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Damage Control After Leak of Afghan War Documents


The Obama administration condemned the unprecedented leak of thousands of classified documents on the Afghanistan war, saying website “made no effort” to contact the federal government before releasing them but that the “irresponsible leaks” would not hurt the war effort.

The 91,000 classified U.S. records on the war, marking one of the largest unauthorized disclosures in military history, also cover a period time that largely predates the Obama administration as well as the new strategy and surge announced at the end of 2009. They apparently cover a period from January 2004 to December 2009.

The documents cover much of what the public already knows about the troubled nine-year conflict: U.S. spec-ops forces have targeted militants without trial, Afghans have been killed by accident, and U.S. officials have been infuriated by alleged Pakistani intelligence cooperation with the very insurgent groups bent on killing Americans.

National Security Adviser Gen. James Jones said in a written statement that relations with the Pakistanis and other trouble spots have improved since the end of 2009.

“On December 1, 2009, President Obama announced a new strategy with a substantial increase in resources for Afghanistan, and increased focus on Al Qaeda and Taliban safe-havens in Pakistan, precisely because of the grave situation that had developed over several years,” he said.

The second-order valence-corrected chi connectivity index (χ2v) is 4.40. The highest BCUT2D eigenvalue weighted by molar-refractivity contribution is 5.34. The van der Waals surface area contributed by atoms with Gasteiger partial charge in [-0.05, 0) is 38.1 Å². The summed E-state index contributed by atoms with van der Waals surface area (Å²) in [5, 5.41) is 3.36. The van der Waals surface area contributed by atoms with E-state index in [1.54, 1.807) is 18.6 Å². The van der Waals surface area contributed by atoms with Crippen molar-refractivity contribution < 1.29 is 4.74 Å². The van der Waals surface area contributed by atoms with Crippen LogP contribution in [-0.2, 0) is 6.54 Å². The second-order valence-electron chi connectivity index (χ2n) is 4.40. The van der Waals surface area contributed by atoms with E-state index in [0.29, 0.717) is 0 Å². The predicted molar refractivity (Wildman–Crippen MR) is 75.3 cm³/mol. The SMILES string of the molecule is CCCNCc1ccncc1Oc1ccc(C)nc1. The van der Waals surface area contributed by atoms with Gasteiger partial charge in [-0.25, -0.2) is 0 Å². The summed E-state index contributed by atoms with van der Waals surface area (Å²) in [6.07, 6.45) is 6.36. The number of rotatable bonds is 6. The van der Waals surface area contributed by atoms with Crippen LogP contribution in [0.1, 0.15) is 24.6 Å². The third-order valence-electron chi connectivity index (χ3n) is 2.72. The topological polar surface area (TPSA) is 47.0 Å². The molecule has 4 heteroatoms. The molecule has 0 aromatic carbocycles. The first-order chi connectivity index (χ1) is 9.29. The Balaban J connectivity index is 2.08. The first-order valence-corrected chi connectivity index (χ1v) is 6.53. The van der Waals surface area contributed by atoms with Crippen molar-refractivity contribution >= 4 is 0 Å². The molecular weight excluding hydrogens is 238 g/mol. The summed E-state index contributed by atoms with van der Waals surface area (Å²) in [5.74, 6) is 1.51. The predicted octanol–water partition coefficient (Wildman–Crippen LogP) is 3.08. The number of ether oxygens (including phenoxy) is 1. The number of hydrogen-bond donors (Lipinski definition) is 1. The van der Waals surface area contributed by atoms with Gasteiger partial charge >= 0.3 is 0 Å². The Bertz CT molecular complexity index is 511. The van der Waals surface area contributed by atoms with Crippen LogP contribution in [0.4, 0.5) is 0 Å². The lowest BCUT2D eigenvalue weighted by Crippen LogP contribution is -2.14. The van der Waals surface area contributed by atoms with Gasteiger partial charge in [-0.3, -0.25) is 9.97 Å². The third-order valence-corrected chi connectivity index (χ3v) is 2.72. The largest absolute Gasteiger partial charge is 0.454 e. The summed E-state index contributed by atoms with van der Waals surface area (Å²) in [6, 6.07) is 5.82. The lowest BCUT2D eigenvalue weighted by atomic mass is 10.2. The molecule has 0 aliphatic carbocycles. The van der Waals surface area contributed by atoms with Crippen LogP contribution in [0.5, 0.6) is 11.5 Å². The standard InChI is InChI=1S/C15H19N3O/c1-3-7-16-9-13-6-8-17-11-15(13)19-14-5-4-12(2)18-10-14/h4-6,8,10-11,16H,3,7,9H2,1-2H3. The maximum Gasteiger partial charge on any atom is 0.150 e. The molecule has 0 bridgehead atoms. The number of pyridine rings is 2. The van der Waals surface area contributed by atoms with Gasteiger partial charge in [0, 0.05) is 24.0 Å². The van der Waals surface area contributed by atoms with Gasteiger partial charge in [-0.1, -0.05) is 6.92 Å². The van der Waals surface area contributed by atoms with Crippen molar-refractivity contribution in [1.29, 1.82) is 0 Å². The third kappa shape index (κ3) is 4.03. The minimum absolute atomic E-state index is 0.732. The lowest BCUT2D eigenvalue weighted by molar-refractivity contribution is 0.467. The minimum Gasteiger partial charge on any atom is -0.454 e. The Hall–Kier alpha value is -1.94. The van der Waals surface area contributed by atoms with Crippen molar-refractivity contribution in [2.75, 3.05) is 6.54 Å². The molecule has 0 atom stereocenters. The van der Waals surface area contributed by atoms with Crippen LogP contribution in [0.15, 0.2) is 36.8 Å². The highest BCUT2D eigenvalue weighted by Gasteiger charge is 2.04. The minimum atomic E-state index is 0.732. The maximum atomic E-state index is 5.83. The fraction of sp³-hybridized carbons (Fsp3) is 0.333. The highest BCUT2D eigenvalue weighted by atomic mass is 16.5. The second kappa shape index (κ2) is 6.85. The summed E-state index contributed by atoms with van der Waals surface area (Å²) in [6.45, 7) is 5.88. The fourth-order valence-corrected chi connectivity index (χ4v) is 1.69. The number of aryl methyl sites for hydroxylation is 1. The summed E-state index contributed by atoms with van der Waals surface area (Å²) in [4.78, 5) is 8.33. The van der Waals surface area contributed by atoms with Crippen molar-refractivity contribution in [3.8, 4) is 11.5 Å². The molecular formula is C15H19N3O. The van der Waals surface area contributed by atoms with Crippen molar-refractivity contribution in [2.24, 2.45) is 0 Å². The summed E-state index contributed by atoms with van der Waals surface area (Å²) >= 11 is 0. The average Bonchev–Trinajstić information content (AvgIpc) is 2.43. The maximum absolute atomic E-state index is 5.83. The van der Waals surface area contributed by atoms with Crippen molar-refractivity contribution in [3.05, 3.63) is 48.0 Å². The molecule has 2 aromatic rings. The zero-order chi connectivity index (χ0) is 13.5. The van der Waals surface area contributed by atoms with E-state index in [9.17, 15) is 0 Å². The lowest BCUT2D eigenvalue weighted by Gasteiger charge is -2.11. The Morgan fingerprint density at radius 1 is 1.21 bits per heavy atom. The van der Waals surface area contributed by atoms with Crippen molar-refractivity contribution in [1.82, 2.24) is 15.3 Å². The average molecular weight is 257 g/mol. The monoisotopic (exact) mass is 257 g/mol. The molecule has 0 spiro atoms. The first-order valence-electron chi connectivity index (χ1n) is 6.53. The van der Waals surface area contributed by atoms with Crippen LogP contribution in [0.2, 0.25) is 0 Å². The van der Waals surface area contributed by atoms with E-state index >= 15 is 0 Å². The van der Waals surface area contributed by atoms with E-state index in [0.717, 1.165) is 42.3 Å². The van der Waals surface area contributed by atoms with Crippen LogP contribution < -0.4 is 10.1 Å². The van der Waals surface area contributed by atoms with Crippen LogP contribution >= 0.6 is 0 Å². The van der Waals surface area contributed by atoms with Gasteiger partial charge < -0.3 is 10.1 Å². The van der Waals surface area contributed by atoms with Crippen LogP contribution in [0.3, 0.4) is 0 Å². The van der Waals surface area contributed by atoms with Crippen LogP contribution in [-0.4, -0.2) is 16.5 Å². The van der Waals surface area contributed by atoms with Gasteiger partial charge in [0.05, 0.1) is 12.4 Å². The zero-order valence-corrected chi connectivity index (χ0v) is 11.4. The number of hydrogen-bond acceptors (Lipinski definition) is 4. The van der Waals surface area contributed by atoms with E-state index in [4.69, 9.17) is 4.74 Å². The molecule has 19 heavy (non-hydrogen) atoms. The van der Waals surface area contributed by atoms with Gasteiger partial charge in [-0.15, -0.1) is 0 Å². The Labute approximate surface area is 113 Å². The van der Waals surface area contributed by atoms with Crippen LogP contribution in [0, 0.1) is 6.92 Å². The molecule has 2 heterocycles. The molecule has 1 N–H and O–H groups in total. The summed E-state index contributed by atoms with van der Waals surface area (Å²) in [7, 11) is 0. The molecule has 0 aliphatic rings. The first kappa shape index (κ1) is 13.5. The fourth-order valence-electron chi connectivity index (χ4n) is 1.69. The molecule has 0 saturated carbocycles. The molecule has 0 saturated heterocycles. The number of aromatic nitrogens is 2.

Jones lambasted for releasing the massive trove of documents.

“The United States strongly condemns the disclosure of classified information by individuals and organizations which could put the lives of Americans and our partners at risk, and threaten our national security,” he said. “Wikileaks made no effort to contact us about these documents — the United States government learned from news organizations that these documents would be posted. These irresponsible leaks will not impact our ongoing commitment to deepen our partnerships with Afghanistan and Pakistan; to defeat our common enemies; and to support the aspirations of the Afghan and Pakistani people.”

WikiLeaks posted the documents Sunday. The New York Times, London’s Guardian newspaper and the German weekly Der Spiegel were given early access to the records.

WikiLeaks founder Julian Assange, who held a press conference in London to address the documents, said Monday his organization has “no reason to doubt the reliability” of the records. He said the records will “shape an understanding” of the war’s first six years, though he said the documents did not include any “top secret” information.

He claimed that “there does appear to be evidence of war crimes in this material,” in a reference to at least seven reported civilian casualties.

A White House aide said many of the concerns addressed in the documents had been addressed publicly by U.S. officials. The aide also said is not an objective news organization, but a group that opposes the Afghanistan war.

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